A blog maintained by Tevita Kete, PGR Officer
Secretariat of the Pacific Community (SPC), Suva, Fiji Islands
This weblog documents the activities of Pacific Agricultural Genetic Resources Network (PAPGREN), along with other information on plant genetic resources (PGR) in the Pacific.
The myriad varieties found within cultivated plants are fundamental to the present and future productivity of agriculture. PAPGREN, which is coordinated by the Land Resources Division of the Secretariat of the Pacific Community (SPC), helps Pacific countries and territories to conserve their crop genetic diversity sustainably, with technical assistance from the Bioversity International (BI) and support from NZAID and ACIAR.
SPC also hosts the Centre of Pacific Crops and Trees (CEPaCT). The CEPaCT maintains regional in vitro collections of crops important to the Pacific and carries out research on tissue culture technology. The CEPaCT Adviser is Dr Mary Taylor (MaryT@spc.int), the CEPaCT Curator is Ms Valerie Tuia (ValerieT@spc.int).
PAPGREN coordination and support
Mr William Wigmore
Mr Adelino S. Lorens
Dr Lois Englberger
Mr Apisai Ucuboi
Dr Maurice Wong
Mr Tianeti Beenna Ioane
Mr Frederick Muller
Mr Herman Francisco
Ms Rosa Kambuou
Ms Laisene Samuelu
Mr Jimi Saelea
Mr Tony Jansen
Mr Finao Pole
Mr Frazer Bule Lehi
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Tuesday, May 29, 2007
Posted 1:25 AM by Tevita
Galip nut industry taking shape in PNG
From: Seniorl Anzu Didinet Issue 7, 2007
Galip nut (Canarium indicum), an indigenous tree crop which grows in the wild of Papua New Guinea, has the potential to become a new export cash crop once it is domesticated and commercialised.
The National Agricultural Research Institute (NARI) has revealed this and commenced work to develop an industry for galip. Thanks to the European Union (EU) and the Australian Centre for International Agricultural Research (ACIAR) for funding various research projects implemented by NARI to develop the industry which will go a long way to benefit Papua New Guineans. The birth of the industry was signified last month when a project on PNG Nut Development was launched at Keravat in East New Britain.
Research by NARI at its Keravat-based Lowlands Agricultural Experiment Station (LAES) for possible development of galip into new ventures showed that this indigenous and culturally important crop can be developed into a major cash crop industry for PNG which can generate income and other farming benefits for smallholder farmers.
A feasibility study on galip, funded by ACIAR, at LAES between 2004-2005 concluded that galip was a feasible future export tree crop for PNG. Among others, this study examined the chemical composition of the nut and other quality traits of importance to a nut industry. The study also assessed the domestic and export markets and canvassed Australian nut buyers and processors.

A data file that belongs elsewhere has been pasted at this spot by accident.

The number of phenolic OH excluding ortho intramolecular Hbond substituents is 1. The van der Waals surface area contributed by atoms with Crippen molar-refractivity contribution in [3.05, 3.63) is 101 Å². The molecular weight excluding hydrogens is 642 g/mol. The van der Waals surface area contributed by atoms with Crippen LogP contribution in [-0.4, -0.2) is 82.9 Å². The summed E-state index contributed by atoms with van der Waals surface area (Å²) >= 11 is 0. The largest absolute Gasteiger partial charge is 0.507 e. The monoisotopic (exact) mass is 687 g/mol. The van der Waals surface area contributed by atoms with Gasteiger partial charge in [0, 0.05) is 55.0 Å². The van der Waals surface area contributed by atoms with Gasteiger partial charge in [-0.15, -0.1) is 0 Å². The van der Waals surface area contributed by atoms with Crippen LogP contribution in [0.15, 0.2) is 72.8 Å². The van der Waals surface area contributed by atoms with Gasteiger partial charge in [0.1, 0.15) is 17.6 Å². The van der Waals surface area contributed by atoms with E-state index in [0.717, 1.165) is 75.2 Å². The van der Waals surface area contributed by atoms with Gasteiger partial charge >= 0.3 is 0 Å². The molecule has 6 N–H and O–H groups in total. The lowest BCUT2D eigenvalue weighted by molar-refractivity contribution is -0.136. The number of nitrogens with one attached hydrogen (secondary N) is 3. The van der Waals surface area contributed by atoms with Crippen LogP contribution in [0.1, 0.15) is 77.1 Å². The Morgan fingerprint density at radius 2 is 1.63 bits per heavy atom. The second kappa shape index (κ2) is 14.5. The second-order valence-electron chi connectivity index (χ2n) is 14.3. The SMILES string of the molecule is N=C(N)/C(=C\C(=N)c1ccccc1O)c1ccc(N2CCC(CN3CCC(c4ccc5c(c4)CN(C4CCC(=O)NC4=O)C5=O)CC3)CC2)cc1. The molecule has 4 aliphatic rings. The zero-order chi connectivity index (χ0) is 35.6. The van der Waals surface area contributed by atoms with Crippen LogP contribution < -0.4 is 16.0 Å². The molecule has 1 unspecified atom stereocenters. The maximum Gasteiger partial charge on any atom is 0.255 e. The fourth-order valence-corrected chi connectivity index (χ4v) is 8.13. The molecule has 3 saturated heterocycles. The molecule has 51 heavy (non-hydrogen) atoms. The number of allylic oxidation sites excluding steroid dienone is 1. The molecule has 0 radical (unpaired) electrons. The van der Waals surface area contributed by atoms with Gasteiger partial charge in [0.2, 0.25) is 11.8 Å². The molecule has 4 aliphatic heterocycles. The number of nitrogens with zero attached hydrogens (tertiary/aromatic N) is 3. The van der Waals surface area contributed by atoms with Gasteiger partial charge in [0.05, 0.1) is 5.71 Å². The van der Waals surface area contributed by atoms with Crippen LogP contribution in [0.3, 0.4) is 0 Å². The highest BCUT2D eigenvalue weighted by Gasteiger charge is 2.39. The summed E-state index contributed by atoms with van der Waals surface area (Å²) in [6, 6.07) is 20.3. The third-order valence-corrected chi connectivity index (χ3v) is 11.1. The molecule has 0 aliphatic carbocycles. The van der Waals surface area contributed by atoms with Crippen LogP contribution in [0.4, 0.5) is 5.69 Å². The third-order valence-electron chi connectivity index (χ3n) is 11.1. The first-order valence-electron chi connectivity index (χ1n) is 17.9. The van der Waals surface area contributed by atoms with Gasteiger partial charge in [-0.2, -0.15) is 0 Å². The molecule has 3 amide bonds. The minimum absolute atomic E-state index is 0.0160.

Another initiative, funded by EU to evaluate the commercialisation of a range of alternative cash crops at LAES from 2003 to 2006, finally chose galip and nutmeg for major development.
During the launching of the recent project on April 24, again funded by EU, Chairman of NARI Council Dr John Kola said some 150,000 nut trees of galip will be established in East New Britain over the next two years. This, Dr Kola said, is to provide the resource base to kick-start the new industry, adding that they will come from some 100 elite galip trees that have been selected based on quality and high yield from over 6,000 trees.
"These galip selections will be planted, predominantly in existing cocoa blocks, where they will act both as a shade for cocoa and provide cash income," Dr Kola said.
"Galip can also be used as a shade for other cash crops such as coffee, pepper, vanilla and kava – providing the basis for a versatile, sustainable and environmentally friendly farming system. Galip trees after 30 years will still be compatible with the other crops and also offer the opportunity for income from quality timber."
Dr Kola said the project will also establish a post-harvest unit at LAES for research, training and promotion of galip nut development.
ACIAR has also provided funding for research on the domestication and commercialisation of galip nut based at LAES from 2006 to 2008. This project focuses on further galip tree selection and clonal propagation. Clones will offer the next level of industrial development for galip. ACIAR will also fund a three-year galip post-harvest project commencing in July 2007. This project will provide scientific and technical expertise, based on the Australian Macadamia industry, to work with, and complement that of the EU, to determine precise knowledge of post-harvest – the de-pulping, shell cracking, storage, drying, roasting, and packaging requirements.
Dr Kola said substantial investment totaling some five million kina has already been made. He thanked EU and ACIAR for the recognition of the importance of cash crop diversification and financially contributing to the birth of the new galip industry for PNG.
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